Fashion executive Paula Schneider is replacing Dov Charney as CEO at American Apparel six months after the company initially suspended him for alleged sexual misconduct.
According to TIME, “Charney has faced repeated accusations of sexually harassing employees and of discriminating against less attractive staff on the grounds that they undermined the corporate aesthetic.” In combination with the company’s tendency to produce controversial, skeevy and slightly pornographic advertisements, Dov Charney probably wasn’t the best face for a company that was already facing criticism for the inherent sexism of its promotional choices.
Indeed, it seems that with sales having declined by 7% in the last quarter, the young hip folk who would generally shop at the store aren’t really down with American Apparel’s apparent morals anymore. (That, or people are becoming sick of overly priced solid colored shirts and leotards that come in limited sizes.)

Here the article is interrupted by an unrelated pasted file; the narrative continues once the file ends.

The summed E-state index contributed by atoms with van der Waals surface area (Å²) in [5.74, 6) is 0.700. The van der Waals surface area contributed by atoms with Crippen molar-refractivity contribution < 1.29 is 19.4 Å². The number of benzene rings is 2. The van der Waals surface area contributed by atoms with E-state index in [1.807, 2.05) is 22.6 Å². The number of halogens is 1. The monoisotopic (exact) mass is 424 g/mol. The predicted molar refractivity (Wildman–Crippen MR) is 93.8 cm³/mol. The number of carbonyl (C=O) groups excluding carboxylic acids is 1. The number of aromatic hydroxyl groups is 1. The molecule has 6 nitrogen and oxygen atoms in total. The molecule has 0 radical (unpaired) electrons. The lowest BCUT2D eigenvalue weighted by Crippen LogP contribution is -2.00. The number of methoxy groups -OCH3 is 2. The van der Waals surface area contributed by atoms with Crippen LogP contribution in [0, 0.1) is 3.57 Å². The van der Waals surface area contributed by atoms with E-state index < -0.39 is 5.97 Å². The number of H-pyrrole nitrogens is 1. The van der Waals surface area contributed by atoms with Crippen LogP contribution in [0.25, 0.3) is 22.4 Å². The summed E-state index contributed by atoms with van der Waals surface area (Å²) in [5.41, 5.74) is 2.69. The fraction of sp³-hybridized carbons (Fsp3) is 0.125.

Of their decision, David Danziger, the co-chairman of American Apparel’s board, said that the company “needs a permanent CEO who can bring stability and strong leadership in this time of transition, and we believe Ms. Schneider fits the bill perfectly.”
In a statement, Schneider said “My goal is to make American Apparel a better company, while staying true to its core values of quality and creativity and preserving its sweatshop-free, Made in USA manufacturing philosophy.”
It’s good to see that Charney is finally being dealt with after years of his rumored sexual misconduct and the company’s sexist and archaic hiring policies. Perhaps with a female CEO the company will be able to move past these policies and maybe even produce advertisements where the women are actually wearing their clothes. A gal can dream, right?